Other noteworthy progress made during Year 1 includes:
Central to Stevens’ strategic plan is the growth and increase in selectivity of its undergraduate student population. As stipulated in the strategic plan, over 10 years, the undergraduate student population will increase by 60 percent, from approximately 2,500 to 4,000 students. Achieving these dual goals—increasing the size while simultaneously enhancing the academic profile of the undergraduate population—requires a leader with expertise in all aspects of enrollment management. Vice President for Enrollment Management and Student Affairs Marybeth Murphy joined Stevens in April 2013, building on significant momentum in undergraduate admissions. In Year 1 (Fall 2013), undergraduate enrollment exceeded its target of 2,626 by 65 students (143 students more than Fall 2012), while exceeding the selectivity target of a 40 percent acceptance rate (actual was 38 percent in Fall 2013). The median SAT scores of the Fall 2013 cohort were on par to slightly below target.
The Vice Provost for Academics position, responsible for undergraduate and graduate academic matters and student success, was created, and Dr. Constantin Chassapis was appointed to this position. Improving student success, increasing retention and graduation rates, advising and mentoring, as well as teaching and learning, are within the portfolio of the Vice Provost for Academics. A thorough analysis of the organizational structures reporting to the Vice Provost for Academics is underway, as is the development of a comprehensive student success strategy. An early warning system to identify at risk students has been established and the Calculus course has been revamped, both contributing to a university record of 96 percent freshman-to-sophomore retention rate. In addition, student advising and mentoring has improved, and student support centers have been established in each school.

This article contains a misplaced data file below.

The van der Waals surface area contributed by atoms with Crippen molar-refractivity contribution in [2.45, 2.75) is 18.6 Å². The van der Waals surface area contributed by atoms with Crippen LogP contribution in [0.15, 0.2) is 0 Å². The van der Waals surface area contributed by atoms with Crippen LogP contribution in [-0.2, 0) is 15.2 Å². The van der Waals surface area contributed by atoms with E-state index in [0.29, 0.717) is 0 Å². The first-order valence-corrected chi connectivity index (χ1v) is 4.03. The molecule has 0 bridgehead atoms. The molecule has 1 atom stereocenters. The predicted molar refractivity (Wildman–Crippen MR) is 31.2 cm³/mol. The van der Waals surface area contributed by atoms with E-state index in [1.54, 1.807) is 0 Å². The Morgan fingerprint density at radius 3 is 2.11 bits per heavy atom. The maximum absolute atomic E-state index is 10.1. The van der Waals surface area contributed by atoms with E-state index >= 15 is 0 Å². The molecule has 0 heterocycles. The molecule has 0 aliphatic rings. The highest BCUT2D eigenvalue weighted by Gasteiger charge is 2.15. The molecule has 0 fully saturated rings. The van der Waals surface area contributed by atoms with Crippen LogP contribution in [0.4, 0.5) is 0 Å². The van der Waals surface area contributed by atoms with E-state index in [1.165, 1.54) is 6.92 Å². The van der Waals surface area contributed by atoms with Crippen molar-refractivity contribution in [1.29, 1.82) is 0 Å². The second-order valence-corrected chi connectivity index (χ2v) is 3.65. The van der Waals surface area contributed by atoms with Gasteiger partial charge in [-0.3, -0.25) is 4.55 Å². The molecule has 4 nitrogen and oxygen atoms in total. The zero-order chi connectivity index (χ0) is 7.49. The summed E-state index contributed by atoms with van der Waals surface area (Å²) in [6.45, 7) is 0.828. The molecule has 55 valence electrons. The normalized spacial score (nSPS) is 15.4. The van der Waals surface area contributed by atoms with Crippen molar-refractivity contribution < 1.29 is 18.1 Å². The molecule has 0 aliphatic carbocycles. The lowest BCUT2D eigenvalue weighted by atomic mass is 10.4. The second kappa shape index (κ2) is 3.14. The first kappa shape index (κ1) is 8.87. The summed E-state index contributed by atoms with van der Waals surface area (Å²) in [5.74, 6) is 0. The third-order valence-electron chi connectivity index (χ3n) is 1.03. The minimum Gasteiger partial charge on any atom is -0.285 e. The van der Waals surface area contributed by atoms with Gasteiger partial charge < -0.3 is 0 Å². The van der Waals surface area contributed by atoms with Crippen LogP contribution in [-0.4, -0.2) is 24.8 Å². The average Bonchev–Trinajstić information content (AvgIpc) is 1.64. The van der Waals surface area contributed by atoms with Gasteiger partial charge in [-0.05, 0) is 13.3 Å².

A related development is the reorganization of the Graduate division. Formerly, responsibility for graduate student recruitment resided in the Office of Admissions and required significant involvement from the Academic Enterprise. In the Spring of 2013, Graduate Admissions, Graduate Student Life and Graduate Academics became a part of the Academic Enterprise. Ms. Shobi Sivadasan was appointed Associate Dean of Graduate Admissions. New protocols, strategies, infrastructure and IT tools are being implemented to advance this critically-important initiative. In Fall 2013, full-time master’s and doctoral students increased by 12 and 6 percent, respectively, and overall graduate enrollment grew by 3 percent over the prior year. The quality and selectivity of the graduate student cohort also improved. Stabilizing and growing graduate enrollment remains among our highest priorities.